This weekend was the first chance that I was able to get over to the Lower Mainland to twitch the red-flanked bluetail (Tarsiger cyanurus) that was found by Colin McKenzie on January 13. Like the citrine wagtail, the red-flanked bluetail at Queens Park in New Westminster is a Canadian first. Since it seeing it involved a ferry crossing and navigating Vancouver traffic, making the trip to add this ABA Code 4 bird to my North American list was a no brainer. It is likely that this is the one and only chance in my lifetime to see this very rare Eurasian bird. The bonus was that in addition to the red-flanked bluetail, another Eurasian species, brambling (Fringilla montifringilla) was making regular appearances at feeder in suburban Vancouver. A two bird twitch!
On Saturday, January 19, 2013, I was joined by two Comox Valley Camera Club members, George Bowron and Barry Hall, for a full day of birding and photography. The plan was pretty simple—a morning crossing from Nanaimo to Horseshoe Bay and then stop to see the brambling first since it was on the way to New Westminster and the red-flanked bluetail. We’d spend the rest of the afternoon out at Boundary Bay looking for owls before catching a late boat back to Duke Point via Tsawwassen. I’ll blog about the owling in my next post!
It would have been a little difficult to find the location of the brambling (see Google Map below) if it wasn’t for the crowd of birders standing at the corner of 17th Avenue and Laurel Street looking up into a tree. By the time we parked the car on Laurel (public parking availalbe) and got out the bird had flown. One of the birders in the group offered to take us and a couple of other arrivals to the feeder at the back lane of 868 17th Avenue. It was a bit of a maze but it was obvious from the number of people with binoculars and cameras that this was the right place.
Brambling photo courtesy of George Bowron.
The brambling returned to the feeder that was mostly obscured by a rambling Himalayan blackberry (Rubus discolor) so views were typically “peek-a-boo” through a tangled mess of thorny canes. George got a good shot of the brambling and I got some good looks at it as it descended to the feeder and then back up into the brambles. Note that at this location, permission has been given to bird from the lane but not to enter the yard. The owner of the house came out and chatted with us for a bit—she was quite friendly and seemed to enjoy the attention that the bird was generating!
Satisfied with this opener we headed to New Westminster for the main show. Again, it was pretty obvious where the red-flanked bluetail was showing by the number of cars and birders with spotting scopes, cameras and binoculars.
We parked on First Street at Regina Street and simply crossed the road to enter the wooded area where the group of birders were milling around waiting. Within about 20 minutes or so the bluetail appeared, moving quickly from cedar tree to cedar tree, generally staying quite low. Both George and Barry had longer lenses and attempted to photograph it, but the light was pretty poor underneath the trees and the bird didn’t stay in one place for long. I was content to look at the bird with my binoculars and get some good looks at this gorgeous bird with a blue tail. Most of those watching were pretty good about giving the bird some space to move and forage.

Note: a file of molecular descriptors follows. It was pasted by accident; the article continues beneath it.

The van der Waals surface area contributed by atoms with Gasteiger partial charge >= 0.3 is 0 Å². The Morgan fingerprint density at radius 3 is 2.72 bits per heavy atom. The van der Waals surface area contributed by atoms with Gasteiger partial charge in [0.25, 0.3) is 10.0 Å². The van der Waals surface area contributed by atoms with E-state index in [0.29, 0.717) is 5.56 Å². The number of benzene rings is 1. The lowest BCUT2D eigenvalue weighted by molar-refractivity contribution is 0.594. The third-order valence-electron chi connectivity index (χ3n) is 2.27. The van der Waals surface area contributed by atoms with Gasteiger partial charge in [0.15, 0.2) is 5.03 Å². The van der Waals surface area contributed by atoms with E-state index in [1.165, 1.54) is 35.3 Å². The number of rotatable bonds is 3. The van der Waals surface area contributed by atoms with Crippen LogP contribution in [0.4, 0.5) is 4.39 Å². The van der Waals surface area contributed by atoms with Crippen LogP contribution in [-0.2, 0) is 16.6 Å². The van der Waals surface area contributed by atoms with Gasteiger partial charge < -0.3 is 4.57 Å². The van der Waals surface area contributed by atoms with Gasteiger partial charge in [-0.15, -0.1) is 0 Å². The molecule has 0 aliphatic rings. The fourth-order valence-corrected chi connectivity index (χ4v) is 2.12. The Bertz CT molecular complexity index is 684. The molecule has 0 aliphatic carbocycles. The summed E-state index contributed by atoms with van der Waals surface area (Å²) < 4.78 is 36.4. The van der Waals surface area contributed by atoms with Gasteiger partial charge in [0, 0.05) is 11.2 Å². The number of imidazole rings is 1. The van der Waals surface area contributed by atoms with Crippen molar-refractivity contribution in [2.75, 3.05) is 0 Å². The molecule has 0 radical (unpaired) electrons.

George, Barry and I had had a great morning seeing and photographing two very rare Eurasian birds that were very far from home. It was amazing to meet so many people from all across North America who had come much further than we had just to see the red-flanked bluetail and the brambling. We continued to watch the bird for another 30 minutes or so before deciding that it was time to move on and head out to Boundary Bay. But that’s a story for my next post!
Probably the best approach is via 12th Avenue to Laurel (note that you can’t make a left turn from Granville Street onto 12th—we learned that the hard way). The brambling is located in a back alley that runs between West 17th Avenue and West 18th Avenue. The closest cross street is Laurel Street (parking for non-residents available). Zoom into the Google Map to get a better idea of how the alley connects to 17th Avenue. Note that red car in the satellite view is the still there!
The red-flanked bluetail is located at Queens Park in New Westminster. Coming from the brambling we essentially took Kingsway to 10th Avenue. We planned on turning directly from 10th onto First Street but it’s blocked at that point so we continued to McBride Boulevard and cut across on 8th Avenue to get back to First Street. Parking is available on First Street at Regina Street almost directly across the road from where the bluetail has been seen for the last week. Zoom in for more detail.